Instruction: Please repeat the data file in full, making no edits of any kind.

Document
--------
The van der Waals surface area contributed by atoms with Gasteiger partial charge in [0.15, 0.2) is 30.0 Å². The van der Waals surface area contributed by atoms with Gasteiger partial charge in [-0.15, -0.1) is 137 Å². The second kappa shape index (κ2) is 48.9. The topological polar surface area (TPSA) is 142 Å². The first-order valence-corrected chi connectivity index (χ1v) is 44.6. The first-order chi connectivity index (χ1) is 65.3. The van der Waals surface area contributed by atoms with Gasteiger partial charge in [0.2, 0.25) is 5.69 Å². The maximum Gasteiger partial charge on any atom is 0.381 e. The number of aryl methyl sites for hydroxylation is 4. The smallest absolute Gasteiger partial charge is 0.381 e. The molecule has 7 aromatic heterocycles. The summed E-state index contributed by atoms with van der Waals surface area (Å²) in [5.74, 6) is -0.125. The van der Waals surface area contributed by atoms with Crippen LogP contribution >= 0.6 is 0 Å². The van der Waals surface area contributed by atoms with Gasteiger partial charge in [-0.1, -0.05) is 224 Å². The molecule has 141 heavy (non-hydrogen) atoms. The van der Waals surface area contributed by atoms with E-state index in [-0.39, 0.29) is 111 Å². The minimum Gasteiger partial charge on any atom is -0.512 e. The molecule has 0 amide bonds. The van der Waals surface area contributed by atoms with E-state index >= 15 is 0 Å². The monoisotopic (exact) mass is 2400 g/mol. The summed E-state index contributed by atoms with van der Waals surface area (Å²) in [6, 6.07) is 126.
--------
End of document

The van der Waals surface area contributed by atoms with Gasteiger partial charge in [0.15, 0.2) is 30.0 Å². The van der Waals surface area contributed by atoms with Gasteiger partial charge in [-0.15, -0.1) is 137 Å². The second kappa shape index (κ2) is 48.9. The topological polar surface area (TPSA) is 142 Å². The first-order valence-corrected chi connectivity index (χ1v) is 44.6. The first-order chi connectivity index (χ1) is 65.3. The van der Waals surface area contributed by atoms with Gasteiger partial charge in [0.2, 0.25) is 5.69 Å². The maximum Gasteiger partial charge on any atom is 0.381 e. The number of aryl methyl sites for hydroxylation is 4. The smallest absolute Gasteiger partial charge is 0.381 e. The molecule has 7 aromatic heterocycles. The summed E-state index contributed by atoms with van der Waals surface area (Å²) in [5.74, 6) is -0.125. The van der Waals surface area contributed by atoms with Crippen LogP contribution >= 0.6 is 0 Å². The van der Waals surface area contributed by atoms with Gasteiger partial charge in [-0.1, -0.05) is 224 Å². The molecule has 141 heavy (non-hydrogen) atoms. The van der Waals surface area contributed by atoms with E-state index in [-0.39, 0.29) is 111 Å². The minimum Gasteiger partial charge on any atom is -0.512 e. The molecule has 0 amide bonds. The van der Waals surface area contributed by atoms with E-state index >= 15 is 0 Å². The monoisotopic (exact) mass is 2400 g/mol. The summed E-state index contributed by atoms with van der Waals surface area (Å²) in [6, 6.07) is 126.